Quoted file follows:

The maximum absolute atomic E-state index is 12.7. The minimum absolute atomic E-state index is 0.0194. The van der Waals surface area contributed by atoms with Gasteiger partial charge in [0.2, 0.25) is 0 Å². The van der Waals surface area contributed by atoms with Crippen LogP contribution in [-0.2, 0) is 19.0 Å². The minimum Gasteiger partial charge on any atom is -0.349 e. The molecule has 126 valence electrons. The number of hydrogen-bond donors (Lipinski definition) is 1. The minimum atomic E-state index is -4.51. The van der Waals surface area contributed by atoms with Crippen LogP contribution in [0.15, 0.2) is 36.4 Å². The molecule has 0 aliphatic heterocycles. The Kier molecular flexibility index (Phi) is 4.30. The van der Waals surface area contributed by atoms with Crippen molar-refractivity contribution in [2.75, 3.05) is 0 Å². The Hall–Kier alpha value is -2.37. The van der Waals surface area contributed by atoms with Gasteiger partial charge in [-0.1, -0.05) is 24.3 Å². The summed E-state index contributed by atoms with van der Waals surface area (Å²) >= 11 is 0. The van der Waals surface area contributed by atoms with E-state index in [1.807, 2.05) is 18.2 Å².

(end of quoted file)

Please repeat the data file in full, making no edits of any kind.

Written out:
The maximum absolute atomic E-state index is 12.7. The minimum absolute atomic E-state index is 0.0194. The van der Waals surface area contributed by atoms with Gasteiger partial charge in [0.2, 0.25) is 0 Å². The van der Waals surface area contributed by atoms with Crippen LogP contribution in [-0.2, 0) is 19.0 Å². The minimum Gasteiger partial charge on any atom is -0.349 e. The molecule has 126 valence electrons. The number of hydrogen-bond donors (Lipinski definition) is 1. The minimum atomic E-state index is -4.51. The van der Waals surface area contributed by atoms with Crippen LogP contribution in [0.15, 0.2) is 36.4 Å². The molecule has 0 aliphatic heterocycles. The Kier molecular flexibility index (Phi) is 4.30. The van der Waals surface area contributed by atoms with Crippen molar-refractivity contribution in [2.75, 3.05) is 0 Å². The Hall–Kier alpha value is -2.37. The van der Waals surface area contributed by atoms with Gasteiger partial charge in [-0.1, -0.05) is 24.3 Å². The summed E-state index contributed by atoms with van der Waals surface area (Å²) >= 11 is 0. The van der Waals surface area contributed by atoms with E-state index in [1.807, 2.05) is 18.2 Å².